Friday, July 29, 2016

Eulogy for Lonnie

This is the eulogy I delivered for my Mom. Her funeral was today, July 29th, 2016. 

A wise man once said, “Dearly beloved, we are gathered to get through this thing we call life.”

How does one summarize a life?

I'm not sure. So I won't attempt to summarize sixty-nine years in only a few minutes. Instead, I will give some highlights from Mom's life.

Her favorite books were Lonesome Dove, and The Thornbirds. She loved the music of The Bee-Gees, Hall and Oates, and Prince (hence the reference). She drank more tea than the entire population of Great Britain. Her favorite movies were The Deer Hunter, Gone With the Wind, and The Bishop's Wife. She loved Tom Selleck. Anything Tom Selleck. We used to watch Blue Bloods together, and the Jesse Stone movies.  

And Mom had a fondness for knicknacks and any food that contained sugar—believe me. She could also cook a mean steak, and taught me the secret of great pork chops; which my vegetarian friends will never know.

When I was a child she'd borrow my Walkman, and sing along with The Eagles, and Neil Diamond. I think about her every time I hear Desperado, as she loved that song. When I saw the Eagles in concert, she asked me if they'd played it. They did, at the end of each show. I wish she could have seen them too.

When I was a kid, I couldn't imagine life without her. When her own mother died, I saw it as a harbinger. It made death real to me. I knew then that one day I'd be without her. I was afraid not only of my own mortality, but the world itself. I remember freaking out when I saw a National Geographic with a photo of a shattered globe on the cover. I became deathly afraid of death at that time, and so Mom took me aside to talk to me.

She said, “God made this world, and everything in it. He'd not take it away from us.”

She showed me a flower, I don't remember which kind, and she said, “My mom told me, 'You see this flower? Beautiful things like this are in the world. A flower can die, but new flowers will grow. They will keep on growing.”

She was right. Flowers die each season, only to be reborn again and again. I will only have one mother. But there will always be mothers and fathers, sons and daughters. There will be children born, who will hopefully grow up. They too will die, and new children will be born. These new children will experience what same fundamental experiences; birth, love, childhood, adulthood, and death. Maybe they will have children, maybe not. These are experiences will all share. Mom experienced all of them.

Eventually, we are all taken into eternity. In the words of Prince, “That's a mighty long time.” It sure is. I only knew Mom for thirty-seven years. That's nothing compared to eternity. When I was a child, thirty-seven years seemed like centuries. Instead, it has happened in mere months. Even if Mom lived to be one-hundred, it'd still be a blink in the eye of God.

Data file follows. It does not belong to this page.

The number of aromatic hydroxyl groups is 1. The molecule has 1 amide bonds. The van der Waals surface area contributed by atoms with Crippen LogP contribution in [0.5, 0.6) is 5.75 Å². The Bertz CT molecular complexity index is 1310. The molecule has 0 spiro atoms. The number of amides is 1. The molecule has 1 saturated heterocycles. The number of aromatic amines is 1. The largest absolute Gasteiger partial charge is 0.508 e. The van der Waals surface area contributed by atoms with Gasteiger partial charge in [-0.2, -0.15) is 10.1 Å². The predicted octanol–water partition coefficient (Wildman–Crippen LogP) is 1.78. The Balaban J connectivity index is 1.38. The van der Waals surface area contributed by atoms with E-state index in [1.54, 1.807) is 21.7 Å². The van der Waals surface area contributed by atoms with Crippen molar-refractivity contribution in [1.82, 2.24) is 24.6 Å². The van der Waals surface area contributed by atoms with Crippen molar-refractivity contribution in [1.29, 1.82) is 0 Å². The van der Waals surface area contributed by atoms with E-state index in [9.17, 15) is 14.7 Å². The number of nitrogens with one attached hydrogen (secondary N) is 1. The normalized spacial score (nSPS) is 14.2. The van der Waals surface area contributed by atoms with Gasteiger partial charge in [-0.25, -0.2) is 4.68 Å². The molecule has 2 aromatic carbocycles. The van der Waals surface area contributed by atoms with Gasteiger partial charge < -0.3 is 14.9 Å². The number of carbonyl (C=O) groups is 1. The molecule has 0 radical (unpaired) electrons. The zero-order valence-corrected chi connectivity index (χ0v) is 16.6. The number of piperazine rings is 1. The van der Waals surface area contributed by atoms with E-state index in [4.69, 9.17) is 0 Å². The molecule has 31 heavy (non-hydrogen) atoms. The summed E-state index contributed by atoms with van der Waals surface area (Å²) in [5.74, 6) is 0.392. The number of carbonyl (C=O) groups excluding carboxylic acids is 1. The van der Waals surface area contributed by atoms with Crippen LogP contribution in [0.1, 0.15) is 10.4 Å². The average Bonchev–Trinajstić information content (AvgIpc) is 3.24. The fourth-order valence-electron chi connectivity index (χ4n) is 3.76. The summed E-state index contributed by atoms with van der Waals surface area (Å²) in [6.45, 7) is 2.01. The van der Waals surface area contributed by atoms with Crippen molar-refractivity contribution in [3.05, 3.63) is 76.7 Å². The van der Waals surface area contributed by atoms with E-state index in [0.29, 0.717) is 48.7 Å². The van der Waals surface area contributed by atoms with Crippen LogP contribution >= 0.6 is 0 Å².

Speaking of God: I don't know what happens when we die. I believe in an afterlife, but I can't say what it is. I can't even say what God really is. All I know is that Mom's soul was released to continue a very long journey; one we must all face some day. We all had complex relationships with Mom. But the one thing I do know for certain is that she was my Mom. Part of why I'm here is because of her. I wouldn't be me if she wasn't my mother.

Maybe the lesson I take from her is that the world isn't black and white. We should see it in a spectrum.

And I'd like to read her favorite Bible verse now. Ecclesiastes chapter 3. 

1 There is a time for everything,
 and a season for every activity under the heavens:
    a time to be born and a time to die,
    a time to plant and a time to uproot,
    a time to kill and a time to heal,
    a time to tear down and a time to build,
    a time to weep and a time to laugh,
    a time to mourn and a time to dance,
    a time to scatter stones and a time to gather them,
    a time to embrace and a time to refrain from embracing,
    a time to search and a time to give up,
    a time to keep and a time to throw away,
    a time to tear and a time to mend,
    a time to be silent and a time to speak,
    a time to love and a time to hate,
    a time for war and a time for peace.

Family members thanked me for the eulogy. I was surprised how well I did. I'd not written one of these before. I didn't really know what to say, as my mind was a jumble of memories. I just tweezed out what I could, as I wanted to keep it brief. I think I did alright.

Text copyright Riley Joyce 2016


  1. I really like your memories. Also what your Mom said about death. Like you I am really not sure what comes after death. On the other hand: We as humans ..every single one of us: We are so complicated with our feelings and hopes and sorrows ... and that should be just last for 70, 80 or maybe 90 years on Earth ?
    Deep in me says a voice: NO. There must be more for US.

    1. I agree, Kerstin. As I wrote, even 100 years is not enough. I don't think our experiences end with death. Like the butterfly that emerges from the cocoon; we have only just begun.